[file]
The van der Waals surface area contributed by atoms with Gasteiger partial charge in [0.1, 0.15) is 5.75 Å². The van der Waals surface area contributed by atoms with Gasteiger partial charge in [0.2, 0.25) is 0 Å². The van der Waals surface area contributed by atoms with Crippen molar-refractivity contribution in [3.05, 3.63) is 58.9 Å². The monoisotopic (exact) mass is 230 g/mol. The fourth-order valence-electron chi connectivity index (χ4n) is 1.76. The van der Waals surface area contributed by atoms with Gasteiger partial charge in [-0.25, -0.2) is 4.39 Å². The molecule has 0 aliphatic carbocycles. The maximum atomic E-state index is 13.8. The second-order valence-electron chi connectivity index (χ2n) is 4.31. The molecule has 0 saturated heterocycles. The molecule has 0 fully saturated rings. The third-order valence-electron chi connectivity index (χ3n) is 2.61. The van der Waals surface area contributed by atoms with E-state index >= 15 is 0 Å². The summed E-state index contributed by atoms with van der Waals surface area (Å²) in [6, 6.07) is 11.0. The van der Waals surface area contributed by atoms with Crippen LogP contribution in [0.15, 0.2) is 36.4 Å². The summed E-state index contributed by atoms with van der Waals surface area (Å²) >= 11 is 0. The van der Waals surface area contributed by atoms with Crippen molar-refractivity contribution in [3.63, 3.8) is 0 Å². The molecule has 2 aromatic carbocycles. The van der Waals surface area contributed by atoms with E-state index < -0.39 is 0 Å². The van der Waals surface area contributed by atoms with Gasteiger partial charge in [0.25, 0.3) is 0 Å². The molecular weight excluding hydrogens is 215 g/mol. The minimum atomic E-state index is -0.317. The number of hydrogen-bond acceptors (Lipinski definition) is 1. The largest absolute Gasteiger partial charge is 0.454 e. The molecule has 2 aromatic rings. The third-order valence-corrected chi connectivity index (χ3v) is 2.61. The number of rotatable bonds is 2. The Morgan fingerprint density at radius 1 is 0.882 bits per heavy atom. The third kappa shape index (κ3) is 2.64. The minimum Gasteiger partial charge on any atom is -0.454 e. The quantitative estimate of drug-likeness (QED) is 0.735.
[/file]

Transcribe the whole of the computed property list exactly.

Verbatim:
The van der Waals surface area contributed by atoms with Gasteiger partial charge in [0.1, 0.15) is 5.75 Å². The van der Waals surface area contributed by atoms with Gasteiger partial charge in [0.2, 0.25) is 0 Å². The van der Waals surface area contributed by atoms with Crippen molar-refractivity contribution in [3.05, 3.63) is 58.9 Å². The monoisotopic (exact) mass is 230 g/mol. The fourth-order valence-electron chi connectivity index (χ4n) is 1.76. The van der Waals surface area contributed by atoms with Gasteiger partial charge in [-0.25, -0.2) is 4.39 Å². The molecule has 0 aliphatic carbocycles. The maximum atomic E-state index is 13.8. The second-order valence-electron chi connectivity index (χ2n) is 4.31. The molecule has 0 saturated heterocycles. The molecule has 0 fully saturated rings. The third-order valence-electron chi connectivity index (χ3n) is 2.61. The van der Waals surface area contributed by atoms with E-state index >= 15 is 0 Å². The summed E-state index contributed by atoms with van der Waals surface area (Å²) in [6, 6.07) is 11.0. The van der Waals surface area contributed by atoms with Crippen LogP contribution in [0.15, 0.2) is 36.4 Å². The summed E-state index contributed by atoms with van der Waals surface area (Å²) >= 11 is 0. The van der Waals surface area contributed by atoms with Crippen molar-refractivity contribution in [3.63, 3.8) is 0 Å². The molecule has 2 aromatic carbocycles. The van der Waals surface area contributed by atoms with E-state index < -0.39 is 0 Å². The van der Waals surface area contributed by atoms with Gasteiger partial charge in [0.25, 0.3) is 0 Å². The molecular weight excluding hydrogens is 215 g/mol. The minimum atomic E-state index is -0.317. The number of hydrogen-bond acceptors (Lipinski definition) is 1. The largest absolute Gasteiger partial charge is 0.454 e. The molecule has 2 aromatic rings. The third-order valence-corrected chi connectivity index (χ3v) is 2.61. The number of rotatable bonds is 2. The Morgan fingerprint density at radius 1 is 0.882 bits per heavy atom. The third kappa shape index (κ3) is 2.64. The minimum Gasteiger partial charge on any atom is -0.454 e. The quantitative estimate of drug-likeness (QED) is 0.735.